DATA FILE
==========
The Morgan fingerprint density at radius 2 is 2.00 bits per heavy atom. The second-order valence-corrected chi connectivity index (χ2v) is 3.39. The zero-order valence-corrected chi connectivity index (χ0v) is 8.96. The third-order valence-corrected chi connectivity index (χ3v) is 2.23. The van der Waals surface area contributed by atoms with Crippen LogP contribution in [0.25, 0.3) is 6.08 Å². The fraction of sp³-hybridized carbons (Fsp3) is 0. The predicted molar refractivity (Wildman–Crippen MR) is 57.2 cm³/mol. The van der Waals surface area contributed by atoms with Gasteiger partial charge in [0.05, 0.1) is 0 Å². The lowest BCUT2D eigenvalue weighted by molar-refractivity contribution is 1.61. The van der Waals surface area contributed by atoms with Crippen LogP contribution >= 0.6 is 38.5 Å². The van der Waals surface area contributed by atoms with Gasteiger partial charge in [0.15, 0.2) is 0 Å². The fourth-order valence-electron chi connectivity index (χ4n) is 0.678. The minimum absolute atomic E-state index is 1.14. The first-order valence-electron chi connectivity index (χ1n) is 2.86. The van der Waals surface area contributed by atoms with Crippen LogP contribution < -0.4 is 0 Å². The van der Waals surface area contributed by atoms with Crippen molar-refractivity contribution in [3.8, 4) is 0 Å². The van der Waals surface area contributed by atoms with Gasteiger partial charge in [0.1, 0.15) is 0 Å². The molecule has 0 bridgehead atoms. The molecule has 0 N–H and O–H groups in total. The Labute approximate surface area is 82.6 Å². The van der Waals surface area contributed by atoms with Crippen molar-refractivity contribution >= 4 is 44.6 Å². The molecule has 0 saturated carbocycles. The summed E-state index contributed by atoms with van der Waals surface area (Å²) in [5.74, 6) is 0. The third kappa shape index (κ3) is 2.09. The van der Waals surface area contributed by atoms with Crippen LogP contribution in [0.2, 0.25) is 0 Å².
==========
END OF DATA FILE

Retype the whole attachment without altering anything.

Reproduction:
The Morgan fingerprint density at radius 2 is 2.00 bits per heavy atom. The second-order valence-corrected chi connectivity index (χ2v) is 3.39. The zero-order valence-corrected chi connectivity index (χ0v) is 8.96. The third-order valence-corrected chi connectivity index (χ3v) is 2.23. The van der Waals surface area contributed by atoms with Crippen LogP contribution in [0.25, 0.3) is 6.08 Å². The fraction of sp³-hybridized carbons (Fsp3) is 0. The predicted molar refractivity (Wildman–Crippen MR) is 57.2 cm³/mol. The van der Waals surface area contributed by atoms with Gasteiger partial charge in [0.05, 0.1) is 0 Å². The lowest BCUT2D eigenvalue weighted by molar-refractivity contribution is 1.61. The van der Waals surface area contributed by atoms with Crippen LogP contribution >= 0.6 is 38.5 Å². The van der Waals surface area contributed by atoms with Gasteiger partial charge in [0.15, 0.2) is 0 Å². The fourth-order valence-electron chi connectivity index (χ4n) is 0.678. The minimum absolute atomic E-state index is 1.14. The first-order valence-electron chi connectivity index (χ1n) is 2.86. The van der Waals surface area contributed by atoms with Crippen LogP contribution < -0.4 is 0 Å². The van der Waals surface area contributed by atoms with Crippen molar-refractivity contribution in [3.8, 4) is 0 Å². The van der Waals surface area contributed by atoms with Gasteiger partial charge in [0.1, 0.15) is 0 Å². The molecule has 0 bridgehead atoms. The molecule has 0 N–H and O–H groups in total. The Labute approximate surface area is 82.6 Å². The van der Waals surface area contributed by atoms with Crippen molar-refractivity contribution >= 4 is 44.6 Å². The molecule has 0 saturated carbocycles. The summed E-state index contributed by atoms with van der Waals surface area (Å²) in [5.74, 6) is 0. The third kappa shape index (κ3) is 2.09. The van der Waals surface area contributed by atoms with Crippen LogP contribution in [0.2, 0.25) is 0 Å².